Construction of classical mathematics, however, has always depended heavily on indirect proofs, where we end up not much closer to understanding why a statement is true than before we proved it so. For example, new statements can be established by showing that their falsity would produce a logical contradiction.
Here is a link to a short and sweet indirect proof:
Such ‘back door’ cleverness has appeal. Yet one might hope indirect proofs are just convenient truth place holders in our memeplex, awaiting eventual replacement via direct proofs that shed light on the reason why something needs to be true (other than why it can’t not be true). However, a perfect world with only direct proofs is not to be. It has been shown that, in our chosen logic, there can be no direct proof of some facts in the classical mathematics universe. For instance, Courant points out that there can be no direct proof of the nondenumerability of the reals.
Sometimes the constructive distinction is not clear, as in the following two examples.
Here we are presented with an essentially constructive proof (words are not really necessary). We can visualize and intuit why the premise cannot be false. Yet by adding the words to describe the argument, we end up with a proof based on contradiction.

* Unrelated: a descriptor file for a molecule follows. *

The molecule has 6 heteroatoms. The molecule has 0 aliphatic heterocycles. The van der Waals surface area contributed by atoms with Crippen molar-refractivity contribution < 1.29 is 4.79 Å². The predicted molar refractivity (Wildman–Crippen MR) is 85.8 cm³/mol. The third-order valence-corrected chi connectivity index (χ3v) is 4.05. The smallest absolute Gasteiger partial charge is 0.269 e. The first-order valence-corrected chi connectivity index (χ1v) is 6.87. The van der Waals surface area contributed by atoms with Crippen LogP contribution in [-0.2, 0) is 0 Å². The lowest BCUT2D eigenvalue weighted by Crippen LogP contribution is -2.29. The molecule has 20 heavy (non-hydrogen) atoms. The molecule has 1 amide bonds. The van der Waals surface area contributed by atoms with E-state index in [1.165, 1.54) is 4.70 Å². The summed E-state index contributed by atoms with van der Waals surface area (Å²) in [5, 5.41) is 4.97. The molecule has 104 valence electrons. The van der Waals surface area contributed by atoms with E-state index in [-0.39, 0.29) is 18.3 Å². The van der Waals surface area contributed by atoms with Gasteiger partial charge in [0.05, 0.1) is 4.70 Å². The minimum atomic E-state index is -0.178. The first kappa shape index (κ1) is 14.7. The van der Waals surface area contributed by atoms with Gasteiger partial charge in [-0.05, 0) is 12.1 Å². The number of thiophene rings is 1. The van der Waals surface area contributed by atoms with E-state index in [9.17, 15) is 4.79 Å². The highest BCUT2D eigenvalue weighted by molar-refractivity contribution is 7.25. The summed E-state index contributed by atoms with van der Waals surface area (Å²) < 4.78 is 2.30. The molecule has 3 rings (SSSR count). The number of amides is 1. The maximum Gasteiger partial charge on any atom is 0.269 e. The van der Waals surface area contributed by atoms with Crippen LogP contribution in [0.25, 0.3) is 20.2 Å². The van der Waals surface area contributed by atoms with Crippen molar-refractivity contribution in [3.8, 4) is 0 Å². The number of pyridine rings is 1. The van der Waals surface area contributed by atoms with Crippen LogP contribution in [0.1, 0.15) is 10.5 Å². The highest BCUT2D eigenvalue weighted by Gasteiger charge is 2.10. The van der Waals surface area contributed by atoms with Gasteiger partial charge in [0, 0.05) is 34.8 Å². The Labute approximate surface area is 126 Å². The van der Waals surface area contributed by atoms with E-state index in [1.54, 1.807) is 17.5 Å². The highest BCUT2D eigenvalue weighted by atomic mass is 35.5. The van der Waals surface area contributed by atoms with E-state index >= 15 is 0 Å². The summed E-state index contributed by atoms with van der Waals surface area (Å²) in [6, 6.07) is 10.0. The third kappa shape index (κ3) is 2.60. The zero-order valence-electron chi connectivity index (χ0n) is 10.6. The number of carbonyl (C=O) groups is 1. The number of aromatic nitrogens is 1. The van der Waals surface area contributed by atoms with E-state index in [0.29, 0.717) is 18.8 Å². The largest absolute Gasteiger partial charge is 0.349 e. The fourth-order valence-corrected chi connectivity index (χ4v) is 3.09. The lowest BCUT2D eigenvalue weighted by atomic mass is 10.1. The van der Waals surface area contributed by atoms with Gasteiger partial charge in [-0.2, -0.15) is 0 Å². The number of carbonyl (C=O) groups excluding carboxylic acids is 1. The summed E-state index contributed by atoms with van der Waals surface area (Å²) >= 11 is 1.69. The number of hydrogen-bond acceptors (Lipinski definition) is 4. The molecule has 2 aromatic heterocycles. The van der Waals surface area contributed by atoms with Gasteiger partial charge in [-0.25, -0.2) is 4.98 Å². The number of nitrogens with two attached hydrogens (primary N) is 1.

ii) Prove every set of n integers has a subset whose sum is divisible by n
Here, the premise is provided a constructive interpretation by creating an abstract subset, say of n pigeons, and defining division by n in terms of building n pigeon houses. The argument then shows that if division by n were not true, there would be too many values (pigeons) for available containers (pigeon houses), thus invoking the pigeonhole principle that requires two pigeons to share the same house.